The first essential responsibility for Moses was to pray for the people of Israel. But he now had little time to pray. So it was important for Moses to stay close to God and seek God’s direction
for the people. Prayer was an essential aspect of Moses’ leadership of the people. The wisdom of God came through prayer.
For Moses to effectively lead and delegate, he had to teach the Word of God to those who would hear the disputes and those who might dispute.
21 “Moreover you shall select from all the people able men, such as fear God, men of truth, hating covetousness; and place such over them to be rulers of thousands, rulers of
hundreds, rulers of fifties, and rulers of tens. 22 And let them judge the people at all times. Then it will be that every great matter they shall bring to you, but every small matter they
themselves shall judge. So, it will be easier for you, for they will bear the burden with you.”
Jethro saw the problem, and he also saw the solution. Jethro's advice to Moses was simple and obvious. But why did Moses not know the solution if it was an obvious solution?
Moses was so involved in handling each situation that he had no
time to look at the overall picture.
This is why the incredible thing Moses was doing turned into a not-so-good of a thing. He could not see the forest for the trees. So, the next logical step was to delegate responsibilities.
For the delegation of duties to be successful, Moses must seek God’s guidance in selecting the right people.
The tasks must be put into the hands of able, godly men and women.
Paul gave the same counsel to Timothy in 2 Timothy 2:2: And the things that you have heard from me among many witnesses, commit these to faithful men who will be able to teach other
23 “If you do this thing, and God so commands you, then you will be able to endure, and all these people will also go to their place in peace.”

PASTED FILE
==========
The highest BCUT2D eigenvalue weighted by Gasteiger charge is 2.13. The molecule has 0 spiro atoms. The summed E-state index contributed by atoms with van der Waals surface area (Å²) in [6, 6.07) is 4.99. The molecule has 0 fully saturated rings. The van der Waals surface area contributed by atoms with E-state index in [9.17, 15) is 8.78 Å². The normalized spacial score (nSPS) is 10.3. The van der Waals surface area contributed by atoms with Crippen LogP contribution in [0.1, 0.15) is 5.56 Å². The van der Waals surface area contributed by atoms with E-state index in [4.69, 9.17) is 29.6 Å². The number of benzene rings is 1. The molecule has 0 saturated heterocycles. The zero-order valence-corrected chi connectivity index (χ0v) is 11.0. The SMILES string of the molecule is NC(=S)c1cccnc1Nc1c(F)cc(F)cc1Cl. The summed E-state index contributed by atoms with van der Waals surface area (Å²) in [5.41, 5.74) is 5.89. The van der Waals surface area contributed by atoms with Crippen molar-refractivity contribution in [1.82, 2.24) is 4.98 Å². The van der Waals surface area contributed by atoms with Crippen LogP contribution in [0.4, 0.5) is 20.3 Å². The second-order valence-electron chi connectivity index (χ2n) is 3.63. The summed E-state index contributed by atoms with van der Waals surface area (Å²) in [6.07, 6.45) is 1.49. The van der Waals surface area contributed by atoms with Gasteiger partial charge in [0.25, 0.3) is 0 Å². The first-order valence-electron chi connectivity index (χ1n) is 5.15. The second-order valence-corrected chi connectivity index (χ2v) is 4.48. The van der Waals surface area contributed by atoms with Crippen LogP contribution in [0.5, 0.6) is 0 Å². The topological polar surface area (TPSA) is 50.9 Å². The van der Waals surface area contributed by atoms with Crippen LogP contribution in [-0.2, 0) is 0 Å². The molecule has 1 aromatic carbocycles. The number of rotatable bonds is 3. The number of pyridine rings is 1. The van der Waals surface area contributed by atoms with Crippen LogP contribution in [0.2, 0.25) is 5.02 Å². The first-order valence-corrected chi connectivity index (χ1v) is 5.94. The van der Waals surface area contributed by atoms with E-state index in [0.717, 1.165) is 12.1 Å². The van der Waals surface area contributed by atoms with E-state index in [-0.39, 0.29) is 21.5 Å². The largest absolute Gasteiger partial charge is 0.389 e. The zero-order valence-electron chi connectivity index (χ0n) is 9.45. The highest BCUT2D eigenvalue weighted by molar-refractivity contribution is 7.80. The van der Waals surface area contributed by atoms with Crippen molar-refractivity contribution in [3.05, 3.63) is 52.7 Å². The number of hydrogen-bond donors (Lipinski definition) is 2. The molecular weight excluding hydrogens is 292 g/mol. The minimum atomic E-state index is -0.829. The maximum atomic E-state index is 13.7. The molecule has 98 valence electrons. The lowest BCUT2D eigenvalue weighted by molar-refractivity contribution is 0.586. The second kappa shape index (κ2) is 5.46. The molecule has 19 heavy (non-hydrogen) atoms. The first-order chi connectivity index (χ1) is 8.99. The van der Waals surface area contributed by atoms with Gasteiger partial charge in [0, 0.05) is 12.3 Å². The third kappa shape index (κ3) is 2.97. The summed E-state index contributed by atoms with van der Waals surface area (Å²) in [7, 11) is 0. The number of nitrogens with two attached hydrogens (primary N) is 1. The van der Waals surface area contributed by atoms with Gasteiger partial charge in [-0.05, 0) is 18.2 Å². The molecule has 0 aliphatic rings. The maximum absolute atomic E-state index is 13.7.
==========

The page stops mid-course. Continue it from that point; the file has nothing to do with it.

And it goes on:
Jethro was not part of the Israelite nation, and he made suggestions to Moses. However, he did not try to dictate what Moses should do. Instead, Jethro was providing loving advice to his son-in-law and friend.
Therefore, Jethro was careful to tell Moses that he had to be sure that God approved of this approach and not Moses.
Moses would enjoy the rewards of effective delegation.
He would enjoy life more and be able to do his job better than ever, avoiding the exhaustion of settling every dispute.
The second reward was that the people would be more effectively served.
The old saying is true, justice delayed is justice denied. This method had the advantage of settling problems quickly because people didn’t need to wait in line for Moses.
24 “So Moses heeded the voice of his father-in-law and did all that he had said. 25 And Moses chose able men out of all Israel, and made them heads over the people: rulers of thousands,
rulers of hundreds, rulers of fifties, and rulers of tens. 26 So they judged the people at all times; the hard cases they brought to Moses, but they judged every small case themselves.
27 Then Moses let his father-in-law depart, and he went his way to his own land.”
Jethro's advice to Moses was a good solution for Moses. He could now focus on his leadership role and not be overwhelmed and overstressed by the enormous number of smaller tasks.
The delegation was good for the leaders. Capable men were given real responsibility and had the opportunity to serve God’s people in meaningful ways and further God’s work.
The delegation was good for the congregation. Moses would have more time to pray and to teach. When they did need Moses involved in settling a dispute, the people would receive
quicker attention and better attention.
God sent Jethro with a special message for Moses.
At the rate Moses worked, he may have had a few years of ministry left.
But, because of God’s intervention through Jethro's advice to Moses, he went on to lead the Israelites for another 40 years.